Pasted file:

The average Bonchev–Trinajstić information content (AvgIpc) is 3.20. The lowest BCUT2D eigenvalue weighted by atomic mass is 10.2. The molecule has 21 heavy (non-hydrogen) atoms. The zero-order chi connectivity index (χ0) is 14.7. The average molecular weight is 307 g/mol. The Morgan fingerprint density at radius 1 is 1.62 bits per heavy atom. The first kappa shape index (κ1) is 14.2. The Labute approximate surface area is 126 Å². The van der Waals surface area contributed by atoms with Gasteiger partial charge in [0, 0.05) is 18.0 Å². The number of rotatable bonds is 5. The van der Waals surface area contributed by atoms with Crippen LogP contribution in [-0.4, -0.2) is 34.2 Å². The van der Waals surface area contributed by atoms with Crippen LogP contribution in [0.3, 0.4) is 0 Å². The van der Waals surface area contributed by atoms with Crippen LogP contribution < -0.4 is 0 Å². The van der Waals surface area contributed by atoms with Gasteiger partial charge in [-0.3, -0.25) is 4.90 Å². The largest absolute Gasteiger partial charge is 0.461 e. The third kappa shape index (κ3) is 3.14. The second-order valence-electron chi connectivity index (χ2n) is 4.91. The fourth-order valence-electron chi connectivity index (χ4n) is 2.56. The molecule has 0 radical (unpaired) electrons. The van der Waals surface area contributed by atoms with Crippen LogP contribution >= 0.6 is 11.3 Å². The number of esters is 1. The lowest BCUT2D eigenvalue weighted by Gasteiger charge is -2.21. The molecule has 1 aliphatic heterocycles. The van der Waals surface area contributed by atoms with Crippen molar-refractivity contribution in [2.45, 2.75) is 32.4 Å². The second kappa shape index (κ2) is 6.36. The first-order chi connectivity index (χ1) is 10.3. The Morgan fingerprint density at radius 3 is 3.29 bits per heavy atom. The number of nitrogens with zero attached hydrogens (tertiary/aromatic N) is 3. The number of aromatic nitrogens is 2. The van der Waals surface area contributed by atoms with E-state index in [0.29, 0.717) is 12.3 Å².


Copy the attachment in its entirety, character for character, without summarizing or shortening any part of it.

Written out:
The average Bonchev–Trinajstić information content (AvgIpc) is 3.20. The lowest BCUT2D eigenvalue weighted by atomic mass is 10.2. The molecule has 21 heavy (non-hydrogen) atoms. The zero-order chi connectivity index (χ0) is 14.7. The average molecular weight is 307 g/mol. The Morgan fingerprint density at radius 1 is 1.62 bits per heavy atom. The first kappa shape index (κ1) is 14.2. The Labute approximate surface area is 126 Å². The van der Waals surface area contributed by atoms with Gasteiger partial charge in [0, 0.05) is 18.0 Å². The number of rotatable bonds is 5. The van der Waals surface area contributed by atoms with Crippen LogP contribution in [-0.4, -0.2) is 34.2 Å². The van der Waals surface area contributed by atoms with Crippen LogP contribution in [0.3, 0.4) is 0 Å². The van der Waals surface area contributed by atoms with Crippen LogP contribution < -0.4 is 0 Å². The van der Waals surface area contributed by atoms with Gasteiger partial charge in [-0.3, -0.25) is 4.90 Å². The largest absolute Gasteiger partial charge is 0.461 e. The third kappa shape index (κ3) is 3.14. The second-order valence-electron chi connectivity index (χ2n) is 4.91. The fourth-order valence-electron chi connectivity index (χ4n) is 2.56. The molecule has 0 radical (unpaired) electrons. The van der Waals surface area contributed by atoms with Crippen LogP contribution >= 0.6 is 11.3 Å². The number of esters is 1. The lowest BCUT2D eigenvalue weighted by Gasteiger charge is -2.21. The molecule has 1 aliphatic heterocycles. The van der Waals surface area contributed by atoms with Crippen molar-refractivity contribution in [2.45, 2.75) is 32.4 Å². The second kappa shape index (κ2) is 6.36. The first-order chi connectivity index (χ1) is 10.3. The Morgan fingerprint density at radius 3 is 3.29 bits per heavy atom. The number of nitrogens with zero attached hydrogens (tertiary/aromatic N) is 3. The number of aromatic nitrogens is 2. The van der Waals surface area contributed by atoms with E-state index in [0.29, 0.717) is 12.3 Å².